Jeffrey et. al.
Thanks for your brief explanation of the so-called 'dropped g'. I was,
however , interested to note that you wrote "a-comin'" with an apostrophe
to indicate the 'missing' g in the first line of your post! ;-)
______________________________ Reply Separator _________________________________
Subject: Re: Re: Influence of Celtic languages on English
Author: "Jeffrey F. Huntsman" <[log in to unmask]> at AARNET
Date: 09/2/1998 8:31 AM
The "a-comin'" is definitely a verbal noun in its modern garb, although it
represents a complicated case of phonological, morphological, and
syntactic convergence over many centuries to get to its present form.
Although the main elements are established in the SW in the early 13c and
spread out from there, they never get to northern England except as school
learning. From this comes the so-called "g-dropping" of southern American
colloquial English, which actually is nothing of the sort--the -Vnne
present participle ending simply was never modified to the inovating -ing
form in the English dialects that generally became SAmE during the
colonial period. The "a-VERB-ROOT+in(g)" form was the last one of the
full expansion of the verbal paradigm to appear--during the second quarter
of the 19c in America, for example, and I have a printed example from the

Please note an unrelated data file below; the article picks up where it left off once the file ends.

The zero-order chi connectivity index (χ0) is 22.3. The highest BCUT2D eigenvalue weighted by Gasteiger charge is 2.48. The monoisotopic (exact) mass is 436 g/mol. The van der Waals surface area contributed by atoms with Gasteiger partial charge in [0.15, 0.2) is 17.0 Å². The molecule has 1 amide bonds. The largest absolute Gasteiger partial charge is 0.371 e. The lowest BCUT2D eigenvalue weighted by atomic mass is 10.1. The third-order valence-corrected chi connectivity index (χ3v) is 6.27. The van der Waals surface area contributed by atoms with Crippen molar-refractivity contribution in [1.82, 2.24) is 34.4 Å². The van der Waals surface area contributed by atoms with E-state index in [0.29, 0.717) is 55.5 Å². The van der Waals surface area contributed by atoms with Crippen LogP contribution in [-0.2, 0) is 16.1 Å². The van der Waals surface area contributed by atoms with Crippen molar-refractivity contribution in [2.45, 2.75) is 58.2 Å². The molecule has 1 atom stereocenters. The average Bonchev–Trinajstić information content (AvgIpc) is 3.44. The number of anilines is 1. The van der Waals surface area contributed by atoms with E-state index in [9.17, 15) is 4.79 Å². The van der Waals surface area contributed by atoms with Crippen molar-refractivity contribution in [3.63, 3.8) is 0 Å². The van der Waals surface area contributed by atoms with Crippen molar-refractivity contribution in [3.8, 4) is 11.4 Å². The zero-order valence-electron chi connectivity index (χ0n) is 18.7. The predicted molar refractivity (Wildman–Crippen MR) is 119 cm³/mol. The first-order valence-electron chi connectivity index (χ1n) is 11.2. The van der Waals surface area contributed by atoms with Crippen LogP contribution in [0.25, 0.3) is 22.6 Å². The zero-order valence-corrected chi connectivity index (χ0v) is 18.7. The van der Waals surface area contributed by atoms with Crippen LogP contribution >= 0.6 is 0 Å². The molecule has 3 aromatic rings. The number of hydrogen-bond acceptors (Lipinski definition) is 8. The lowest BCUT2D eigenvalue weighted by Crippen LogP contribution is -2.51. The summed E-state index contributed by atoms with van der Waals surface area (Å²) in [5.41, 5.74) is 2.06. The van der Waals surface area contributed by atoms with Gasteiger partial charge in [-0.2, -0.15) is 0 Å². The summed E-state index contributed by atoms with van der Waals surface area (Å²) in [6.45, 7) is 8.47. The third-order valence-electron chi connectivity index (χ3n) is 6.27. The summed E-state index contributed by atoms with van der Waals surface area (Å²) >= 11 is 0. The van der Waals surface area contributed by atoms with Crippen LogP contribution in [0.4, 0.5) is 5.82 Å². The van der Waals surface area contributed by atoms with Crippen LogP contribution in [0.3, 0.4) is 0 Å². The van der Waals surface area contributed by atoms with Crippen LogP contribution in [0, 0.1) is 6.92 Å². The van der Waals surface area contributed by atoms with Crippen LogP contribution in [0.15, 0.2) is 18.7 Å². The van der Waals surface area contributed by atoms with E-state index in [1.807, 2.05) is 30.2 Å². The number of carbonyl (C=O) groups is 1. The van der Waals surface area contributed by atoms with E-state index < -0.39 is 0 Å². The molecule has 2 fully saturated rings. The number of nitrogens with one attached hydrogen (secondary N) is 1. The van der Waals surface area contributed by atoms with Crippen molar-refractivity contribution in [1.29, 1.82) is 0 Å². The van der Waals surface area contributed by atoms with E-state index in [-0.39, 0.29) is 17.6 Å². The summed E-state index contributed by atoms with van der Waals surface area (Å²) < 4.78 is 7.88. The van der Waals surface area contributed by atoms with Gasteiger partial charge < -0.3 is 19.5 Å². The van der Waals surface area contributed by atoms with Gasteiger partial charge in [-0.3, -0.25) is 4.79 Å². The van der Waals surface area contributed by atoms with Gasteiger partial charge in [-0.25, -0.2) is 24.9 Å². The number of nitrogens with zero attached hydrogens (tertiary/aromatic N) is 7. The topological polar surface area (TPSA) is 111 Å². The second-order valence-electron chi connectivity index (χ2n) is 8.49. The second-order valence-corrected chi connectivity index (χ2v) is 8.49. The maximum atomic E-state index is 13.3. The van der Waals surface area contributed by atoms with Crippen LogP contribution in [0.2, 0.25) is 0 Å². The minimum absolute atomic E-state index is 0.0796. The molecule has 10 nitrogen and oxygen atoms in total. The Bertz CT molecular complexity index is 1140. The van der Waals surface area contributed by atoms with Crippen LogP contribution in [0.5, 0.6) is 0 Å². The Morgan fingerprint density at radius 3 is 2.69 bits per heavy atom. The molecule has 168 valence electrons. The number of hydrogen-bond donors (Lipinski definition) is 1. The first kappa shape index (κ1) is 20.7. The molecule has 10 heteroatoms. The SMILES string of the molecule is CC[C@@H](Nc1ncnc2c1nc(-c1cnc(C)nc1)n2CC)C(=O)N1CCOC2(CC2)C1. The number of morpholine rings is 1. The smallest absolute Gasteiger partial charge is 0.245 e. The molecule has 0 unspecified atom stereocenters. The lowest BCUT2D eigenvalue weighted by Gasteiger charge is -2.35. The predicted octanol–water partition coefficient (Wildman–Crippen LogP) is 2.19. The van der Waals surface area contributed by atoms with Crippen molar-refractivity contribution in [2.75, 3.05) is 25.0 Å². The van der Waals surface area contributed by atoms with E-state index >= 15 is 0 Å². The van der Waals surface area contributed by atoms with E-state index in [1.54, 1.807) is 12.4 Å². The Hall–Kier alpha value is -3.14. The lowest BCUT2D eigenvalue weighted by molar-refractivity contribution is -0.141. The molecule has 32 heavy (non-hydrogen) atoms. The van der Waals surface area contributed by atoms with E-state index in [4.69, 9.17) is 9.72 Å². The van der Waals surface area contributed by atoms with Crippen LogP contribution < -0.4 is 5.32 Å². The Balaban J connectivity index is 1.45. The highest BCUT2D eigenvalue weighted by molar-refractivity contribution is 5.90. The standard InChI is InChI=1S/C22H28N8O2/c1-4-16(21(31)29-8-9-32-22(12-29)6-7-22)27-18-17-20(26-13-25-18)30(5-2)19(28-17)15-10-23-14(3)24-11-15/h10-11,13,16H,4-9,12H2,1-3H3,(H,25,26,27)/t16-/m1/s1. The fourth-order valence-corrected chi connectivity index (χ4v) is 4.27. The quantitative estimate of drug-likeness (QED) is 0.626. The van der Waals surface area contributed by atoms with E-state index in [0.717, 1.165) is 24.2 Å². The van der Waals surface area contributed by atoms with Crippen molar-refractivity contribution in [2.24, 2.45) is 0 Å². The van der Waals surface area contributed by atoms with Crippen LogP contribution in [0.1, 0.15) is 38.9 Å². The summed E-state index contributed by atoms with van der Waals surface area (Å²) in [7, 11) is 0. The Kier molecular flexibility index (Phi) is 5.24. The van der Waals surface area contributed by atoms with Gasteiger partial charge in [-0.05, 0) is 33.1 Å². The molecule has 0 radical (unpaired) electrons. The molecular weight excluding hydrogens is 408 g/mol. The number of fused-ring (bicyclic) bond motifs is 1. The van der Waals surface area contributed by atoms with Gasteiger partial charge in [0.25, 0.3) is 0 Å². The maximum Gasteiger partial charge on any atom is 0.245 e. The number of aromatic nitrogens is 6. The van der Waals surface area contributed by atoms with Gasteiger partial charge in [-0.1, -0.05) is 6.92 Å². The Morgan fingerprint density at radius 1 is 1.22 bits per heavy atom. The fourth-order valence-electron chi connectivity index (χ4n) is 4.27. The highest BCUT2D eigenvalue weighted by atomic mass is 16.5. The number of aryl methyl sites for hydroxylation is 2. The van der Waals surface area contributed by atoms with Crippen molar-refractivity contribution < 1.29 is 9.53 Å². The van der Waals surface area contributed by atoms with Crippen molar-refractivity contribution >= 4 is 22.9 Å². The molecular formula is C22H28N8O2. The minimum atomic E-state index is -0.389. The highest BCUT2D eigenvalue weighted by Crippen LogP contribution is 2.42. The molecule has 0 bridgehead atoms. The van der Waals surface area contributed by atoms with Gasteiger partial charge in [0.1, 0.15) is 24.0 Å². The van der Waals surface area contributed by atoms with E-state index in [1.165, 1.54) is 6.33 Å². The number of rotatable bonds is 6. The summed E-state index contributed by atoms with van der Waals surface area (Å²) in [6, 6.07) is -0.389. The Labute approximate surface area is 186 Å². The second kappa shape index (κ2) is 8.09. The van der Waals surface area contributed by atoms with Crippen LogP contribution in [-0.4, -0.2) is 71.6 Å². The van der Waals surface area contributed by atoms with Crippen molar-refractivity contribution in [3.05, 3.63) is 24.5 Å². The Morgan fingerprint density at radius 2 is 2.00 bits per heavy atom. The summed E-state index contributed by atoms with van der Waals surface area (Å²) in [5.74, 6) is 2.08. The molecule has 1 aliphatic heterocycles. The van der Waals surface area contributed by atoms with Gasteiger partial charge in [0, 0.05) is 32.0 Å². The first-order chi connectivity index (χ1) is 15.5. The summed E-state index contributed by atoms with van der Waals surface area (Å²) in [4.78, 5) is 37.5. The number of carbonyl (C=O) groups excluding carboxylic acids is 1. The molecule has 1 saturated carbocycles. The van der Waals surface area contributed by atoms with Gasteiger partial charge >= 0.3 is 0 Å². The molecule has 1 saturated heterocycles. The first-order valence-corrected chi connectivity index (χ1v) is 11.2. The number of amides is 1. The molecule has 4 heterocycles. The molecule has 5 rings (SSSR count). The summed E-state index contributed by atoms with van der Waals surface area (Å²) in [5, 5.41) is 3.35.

late 60s (originally printer in the early 50s) about a major highway
bridge in Ohio that was "abuilding" for several years.
So the "a-VERB-ROOT+ing" form was never a PAST participle but it was a
present participle until the 13c in SW Br English and remains so (from an
historical morphological point of view--what native speakers THINK they
are saying is quite another issue, of course!) today.
On Sun, 8 Feb 1998, Geoffrey Russom wrote:
> >This may be right for the particular phrase (I don't know whether ME
> >"is icumen" is modern "has come" or "is coming" but the former seems
> >pretty likely)
> I believe it's early modern English "is come," compare "I am come that they
> might have light, and that they might have it more abundantly," King James
> Bible somewhere. Before the Modern English period, verbs of motion often
> used "be" rather than "have" as the auxiliary of the past participle.
> I'm not sure that "a-comin" can be reduced to "is icumen" or has any
> significant relation to it. This "a-" is used with many other verbs in
> English dialects and I think it would be pretty easy for a proper
> dialectologist to find examples in which "-in" couldn't be analyzed as a
> past participle, e.g. "I'm a-goin."
> Rick Russom
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